What do you do when your social network ends up revealing racism in users' back yards?
That's the problem Nextdoor, a site that connects people who live in the same area, is trying to tackle. Think of Nextdoor as Facebook, but for your neighborhood: People sign up with their address and then share local news, reunite lost puppies with their owners and report potential safety or crime issues.
But Nextdoor has faced criticism for posts from some of the site's more than 10 million registered users that have veered into racial profiling -- especially concerning crime and safety alerts. In some cases, neighbors would flag "suspicious behavior" by noting the race of someone doing something like walking a dog or knocking on doors.
Community groups like Neighbors for Racial Justice in Oakland, Calif., are fighting back by raising awareness about the issue and rallying local leaders.
"All too often, 'suspicious behavior' descriptors racially profile neighbors lawfully going about their business," Oakland City Council Member Annie Campbell Washington wrote in a Facebook post about Nextdoor in January. "This creates harm for our communities and does not provide information that can be followed up on by neighbors or police in any meaningful way. In other words, it's all harm and no benefit."
Nextdoor, which operates formal partnerships with many local police departments, took the complaints to heart.
"As Nextdoor has become one of the places where neighbors talk about how to make their local communities better, it is natural for the issue of race to be discussed and debated," co-founder and chief executive Nirav Tolia wrote in a Wednesday blog post. "But it’s not acceptable when mentions of race take the form of racial profiling."
Over the last year, the site has made changes such as introducing a way to flag posts for racial profiling, explicitly outlawing such behavior in its community guidelines and adding a mandatory warning screen about the issue before users can post messages in their local crime and safety section, Tolia said.
And now Nextdoor has rolled out an entirely new system of checks aimed at weeding out racial profiling across all the 110,000 Nextdoor communities in the country. Posting about crime and suspicious activity is now a multi-step process for users that's more like filing out an actual police report. Nextdoor says the changes have reduced racial profiling posts by 75 percent in the areas where it was tested.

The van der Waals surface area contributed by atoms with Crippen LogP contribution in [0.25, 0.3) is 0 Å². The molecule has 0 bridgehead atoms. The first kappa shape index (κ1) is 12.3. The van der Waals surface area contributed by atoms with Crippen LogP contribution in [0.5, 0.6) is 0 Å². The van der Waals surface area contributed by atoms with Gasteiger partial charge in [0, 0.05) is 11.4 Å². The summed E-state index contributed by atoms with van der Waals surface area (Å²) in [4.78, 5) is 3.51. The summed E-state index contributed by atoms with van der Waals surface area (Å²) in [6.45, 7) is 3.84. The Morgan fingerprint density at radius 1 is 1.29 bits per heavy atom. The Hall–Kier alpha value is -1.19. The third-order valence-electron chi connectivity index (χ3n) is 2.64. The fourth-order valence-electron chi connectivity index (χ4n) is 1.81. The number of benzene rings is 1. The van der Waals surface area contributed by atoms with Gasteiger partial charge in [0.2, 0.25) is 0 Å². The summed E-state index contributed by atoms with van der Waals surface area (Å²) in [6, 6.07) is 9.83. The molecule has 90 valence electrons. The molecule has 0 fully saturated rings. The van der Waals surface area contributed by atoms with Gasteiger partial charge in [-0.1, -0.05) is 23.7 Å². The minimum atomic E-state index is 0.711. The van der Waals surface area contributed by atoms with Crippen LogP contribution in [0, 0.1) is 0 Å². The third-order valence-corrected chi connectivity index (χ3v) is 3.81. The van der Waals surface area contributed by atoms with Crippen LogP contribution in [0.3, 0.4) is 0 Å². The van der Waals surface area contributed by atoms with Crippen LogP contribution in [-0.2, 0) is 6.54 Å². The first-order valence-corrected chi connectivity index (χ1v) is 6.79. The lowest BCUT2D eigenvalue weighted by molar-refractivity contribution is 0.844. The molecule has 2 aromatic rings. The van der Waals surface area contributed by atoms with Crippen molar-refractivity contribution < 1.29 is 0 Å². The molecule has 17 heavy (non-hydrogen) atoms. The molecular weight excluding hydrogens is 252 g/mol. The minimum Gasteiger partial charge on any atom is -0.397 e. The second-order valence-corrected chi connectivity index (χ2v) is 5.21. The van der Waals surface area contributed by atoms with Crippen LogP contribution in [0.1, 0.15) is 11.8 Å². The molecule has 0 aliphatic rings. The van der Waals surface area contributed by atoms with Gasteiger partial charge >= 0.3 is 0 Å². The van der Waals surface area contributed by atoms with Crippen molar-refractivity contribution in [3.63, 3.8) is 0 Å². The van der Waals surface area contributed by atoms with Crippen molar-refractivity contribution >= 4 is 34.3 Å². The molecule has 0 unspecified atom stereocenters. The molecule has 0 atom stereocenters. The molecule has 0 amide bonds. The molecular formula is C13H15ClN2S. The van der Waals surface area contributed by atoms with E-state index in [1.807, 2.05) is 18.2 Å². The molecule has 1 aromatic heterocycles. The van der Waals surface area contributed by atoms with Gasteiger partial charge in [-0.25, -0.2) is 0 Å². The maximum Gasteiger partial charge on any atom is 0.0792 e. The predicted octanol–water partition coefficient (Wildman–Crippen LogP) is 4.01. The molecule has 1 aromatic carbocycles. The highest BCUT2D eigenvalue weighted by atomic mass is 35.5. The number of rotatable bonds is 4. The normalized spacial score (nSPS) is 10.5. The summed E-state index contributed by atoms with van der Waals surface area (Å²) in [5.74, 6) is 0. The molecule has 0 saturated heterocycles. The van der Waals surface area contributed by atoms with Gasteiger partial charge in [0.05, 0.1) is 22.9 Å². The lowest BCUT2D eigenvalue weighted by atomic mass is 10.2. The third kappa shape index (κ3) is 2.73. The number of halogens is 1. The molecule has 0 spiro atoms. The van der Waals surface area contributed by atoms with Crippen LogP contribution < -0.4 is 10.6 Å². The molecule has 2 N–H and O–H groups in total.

Under the new process, when users try to make a report, they first get a warning that racial profiling is prohibited on the site, explaining that descriptions of hair, clothing, shoes and things like tattoos are useful, but that identifying someone "solely by race is not."
On the section of the form that asks users to describe the person they're reporting, posters who only enter a racial descriptor are prompted to fill out at least two other descriptor fields -- like hair, shoes or clothing -- before they can move forward.
The company started testing the new process this spring after getting input from Oakland officials, Neighbors for Racial Justice and the civic group 100 Black Men and credits the activists for spurring progress.
Nextdoor is far from the only local app or network that has struggled to handle race relations. Last year, The Washington Post reported on how a messaging service developed by the Georgetown Business Improvement District and the D.C. police department prompted secret surveillance of "suspicious" black shoppers in one of the city's most elite neighborhoods.
Big-name social media sites like Twitter have also struggled with racist abuse. "Saturday Night Live" comedian Leslie Jones was temporarily driven from the service earlier this year after a barrage of racist harassment. Other services, such as Airbnb, are working on how to deal with the ways that racial bias affects their platforms.
But while Nextdoor has taken concrete steps to improve its service, it still has work to do. And not everyone involved in the process was totally satisfied.
"We’ve been doing the work of consultants for them, and they’ve been taking it as free, pro-bono, volunteer advice from the community," Audrey Williams, a founding member of Neighbors for Racial Justice, told Buzzfeed. "And we’ve been happy to give it, because it makes our lives better. But over time, it began to feel a bit like exploitation."
Still, Williams said, "it’s a win for us, and it’s a win for them.”